The mother of a day-old infant snatched from a Quebec hospital says she's grateful to everyone who helped bring home her baby — especially the group of people who used social media to hunt down the alleged kidnapper.
Police issued an Amber Alert on Monday night after the newborn was abducted from the mother's hospital room in Trois-Rivieres by a woman allegedly wearing scrubs and posing as a nurse.
The alert, which included a security-camera photo of the suspect and a description of her car, was splashed across mainstream and social media within minutes.
Four young locals wasted little time picking up the cause and guided police to the woman's home, where officers found the baby safe and sound three hours later. Police also arrested a woman in her early 20s in connection with the kidnapping.
"Every click, every share made the difference,'' Melissa McMahon, the infant's mother, wrote Tuesday in a post on her Facebook page.
"Four marvellous people, whom we had the chance to meet, identified this woman thanks to Facebook ... We felt a huge amount of support from the public. This victory is for you, too!!!''
The online detectives who helped find baby Victoria were identified as Charlene Plante, Marc-Andre Cote, Sharelle Bergeron and Melizanne Bergeron.
Melizanne Bergeron told reporters Tuesday in Trois-Rivieres that she came across the information about the kidnapping on Facebook and showed the photo of the suspect to her friend Plante, who realized the woman was her neighbour.
She said they spotted the vehicle described in the alert parked outside the building, saw signs that someone was inside and called police. Officers, she added, arrived on the scene quickly and broke down the woman's door.
"Thirty seconds after, the baby was in the hands of the police,'' said Melizanne Bergeron, who touched Victoria as the officer cradling her walked past.
"It was the best moment in my life. We were crying.''
Plante told reporters they went with police to the hospital, where McMahon and her spouse, Simon Boisclair, asked to meet the people who had helped rescue Victoria.
"The mother was crying and she was very happy,'' said Plante, who received hugs and kisses in exchange for her sleuth-like work.
"I don't realize it (yet), I'm just a person like (anybody else) and I saved a life.''
Asked if they considered themselves heroes, Melizanne Bergeron replied, "Yes, we are,'' before saying most of the credit should go to Plante for recognizing the woman.
"It was a very big night,'' said Melizanne Bergeron, who also posted a video Tuesday on her Facebook page of young women crying as they greeted a police officer carrying a tiny, blanket-wrapped baby.
"An evening rich in emotions,'' read the video caption.
McMahon, who also thanked hospital staff, police, the media and the public for helping find Victoria, called those hours without her infant the worst of her life.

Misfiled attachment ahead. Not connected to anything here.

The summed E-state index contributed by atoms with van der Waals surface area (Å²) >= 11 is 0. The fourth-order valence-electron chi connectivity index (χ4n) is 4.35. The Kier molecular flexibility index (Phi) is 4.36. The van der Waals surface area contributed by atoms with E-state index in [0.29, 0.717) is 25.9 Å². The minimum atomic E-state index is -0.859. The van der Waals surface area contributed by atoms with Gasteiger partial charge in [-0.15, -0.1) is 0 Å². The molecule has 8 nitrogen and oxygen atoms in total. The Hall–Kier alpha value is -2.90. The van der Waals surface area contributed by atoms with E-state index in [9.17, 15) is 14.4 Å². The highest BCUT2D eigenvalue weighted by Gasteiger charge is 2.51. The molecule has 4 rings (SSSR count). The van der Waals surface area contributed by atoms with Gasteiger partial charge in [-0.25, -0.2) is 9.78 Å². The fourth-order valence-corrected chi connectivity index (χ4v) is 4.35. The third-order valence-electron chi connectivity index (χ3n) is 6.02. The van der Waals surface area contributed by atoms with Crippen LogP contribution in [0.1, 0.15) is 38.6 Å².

She and Boisclair posted a photo of themselves Tuesday holding Victoria.
"The powerlessness we felt in this situation was difficult to accept,'' wrote McMahon, who said she sprinted after the woman toward the hospital exit after sensing something was wrong.
"The worst-possible scenarios were looping in our heads ... To no longer have her in my arms after barely 16 hours of life was unreal.''
McMahon said patients and visitors near the door provided information about the suspect and her vehicle, described in the Amber Alert as a red Toyota Yaris hatchback with a "Baby on Board'' sticker on the rear window.
Quebec provincial police Sgt. Claude Denis said it was too early to say whether the suspect would be arraigned Tuesday.
Possible criminal charges include kidnapping, Denis said.
"The suspect is in hospital right now and investigators will meet her when her condition allows for that,'' he said in an interview.
He said a woman was dressed as a nurse when she entered the hospital room.
"She left the room with a little girl she had wrapped in a blanket,'' Denis added.
Plante said she had seen police at the woman's home in the past, but she did not know why.
A 2008 RCMP background document on infant abduction at Canadian maternity wards said this type of kidnapping was rare, but that such incidents have happened over the years.
The paper stated the cases led to training sessions for hospital employees to improve security. It said hospital staffers must remain on "high alert'' and prepared to handle such an incident.
"The typical hospital abduction may involve a stranger,'' says the document, produced by the RCMP's National Missing Children Services.
"These persons sometimes pose as an employee, nurse or relative in order to gain access to the baby ... The abductors are usually females who really want a baby of their own.''
McMahon urged parents to check a nurse's badge and to always ask questions. She told the 98.5 FM radio station the suspect told her she needed to take Victoria to be weighed.
The mom said she wouldn't have Victoria in her arms today without the help of the thousands of people who rapidly shared the Amber Alert and the photo of the suspect on social media.
McMahon asked that the public spread her latest message: "Thanks again and share one more time, please.''